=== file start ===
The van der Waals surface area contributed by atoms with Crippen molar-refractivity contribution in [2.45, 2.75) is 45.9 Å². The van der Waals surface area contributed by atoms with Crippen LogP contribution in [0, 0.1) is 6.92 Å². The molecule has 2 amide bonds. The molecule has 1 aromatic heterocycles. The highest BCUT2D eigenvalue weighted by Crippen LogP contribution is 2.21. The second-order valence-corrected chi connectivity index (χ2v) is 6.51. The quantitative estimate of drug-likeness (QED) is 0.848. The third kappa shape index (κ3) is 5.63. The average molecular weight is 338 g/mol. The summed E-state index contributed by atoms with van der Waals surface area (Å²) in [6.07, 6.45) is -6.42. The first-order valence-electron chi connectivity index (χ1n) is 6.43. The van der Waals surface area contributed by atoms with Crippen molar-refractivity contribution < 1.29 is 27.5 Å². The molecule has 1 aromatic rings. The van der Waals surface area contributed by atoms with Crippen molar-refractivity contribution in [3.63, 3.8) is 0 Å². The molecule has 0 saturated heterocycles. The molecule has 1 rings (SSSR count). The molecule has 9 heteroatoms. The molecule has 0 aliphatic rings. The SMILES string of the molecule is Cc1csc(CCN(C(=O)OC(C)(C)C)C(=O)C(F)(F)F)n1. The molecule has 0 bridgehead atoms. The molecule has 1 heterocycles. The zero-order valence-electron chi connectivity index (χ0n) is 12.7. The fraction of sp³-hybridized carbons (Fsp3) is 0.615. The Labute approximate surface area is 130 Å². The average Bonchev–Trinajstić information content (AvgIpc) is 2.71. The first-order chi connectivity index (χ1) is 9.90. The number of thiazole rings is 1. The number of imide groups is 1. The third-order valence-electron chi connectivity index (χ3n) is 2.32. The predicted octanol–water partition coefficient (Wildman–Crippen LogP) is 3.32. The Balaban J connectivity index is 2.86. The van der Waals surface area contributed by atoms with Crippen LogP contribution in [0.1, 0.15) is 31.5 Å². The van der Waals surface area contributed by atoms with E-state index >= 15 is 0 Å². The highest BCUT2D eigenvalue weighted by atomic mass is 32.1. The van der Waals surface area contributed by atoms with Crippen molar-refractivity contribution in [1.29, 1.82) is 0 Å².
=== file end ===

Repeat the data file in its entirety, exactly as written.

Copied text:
The van der Waals surface area contributed by atoms with Crippen molar-refractivity contribution in [2.45, 2.75) is 45.9 Å². The van der Waals surface area contributed by atoms with Crippen LogP contribution in [0, 0.1) is 6.92 Å². The molecule has 2 amide bonds. The molecule has 1 aromatic heterocycles. The highest BCUT2D eigenvalue weighted by Crippen LogP contribution is 2.21. The second-order valence-corrected chi connectivity index (χ2v) is 6.51. The quantitative estimate of drug-likeness (QED) is 0.848. The third kappa shape index (κ3) is 5.63. The average molecular weight is 338 g/mol. The summed E-state index contributed by atoms with van der Waals surface area (Å²) in [6.07, 6.45) is -6.42. The first-order valence-electron chi connectivity index (χ1n) is 6.43. The van der Waals surface area contributed by atoms with Crippen molar-refractivity contribution < 1.29 is 27.5 Å². The molecule has 1 aromatic rings. The van der Waals surface area contributed by atoms with Crippen molar-refractivity contribution in [3.63, 3.8) is 0 Å². The molecule has 0 saturated heterocycles. The molecule has 1 rings (SSSR count). The molecule has 9 heteroatoms. The molecule has 0 aliphatic rings. The SMILES string of the molecule is Cc1csc(CCN(C(=O)OC(C)(C)C)C(=O)C(F)(F)F)n1. The molecule has 0 bridgehead atoms. The molecule has 1 heterocycles. The zero-order valence-electron chi connectivity index (χ0n) is 12.7. The fraction of sp³-hybridized carbons (Fsp3) is 0.615. The Labute approximate surface area is 130 Å². The average Bonchev–Trinajstić information content (AvgIpc) is 2.71. The first-order chi connectivity index (χ1) is 9.90. The number of thiazole rings is 1. The number of imide groups is 1. The third-order valence-electron chi connectivity index (χ3n) is 2.32. The predicted octanol–water partition coefficient (Wildman–Crippen LogP) is 3.32. The Balaban J connectivity index is 2.86. The van der Waals surface area contributed by atoms with Crippen LogP contribution in [0.1, 0.15) is 31.5 Å². The van der Waals surface area contributed by atoms with E-state index >= 15 is 0 Å². The highest BCUT2D eigenvalue weighted by atomic mass is 32.1. The van der Waals surface area contributed by atoms with Crippen molar-refractivity contribution in [1.29, 1.82) is 0 Å².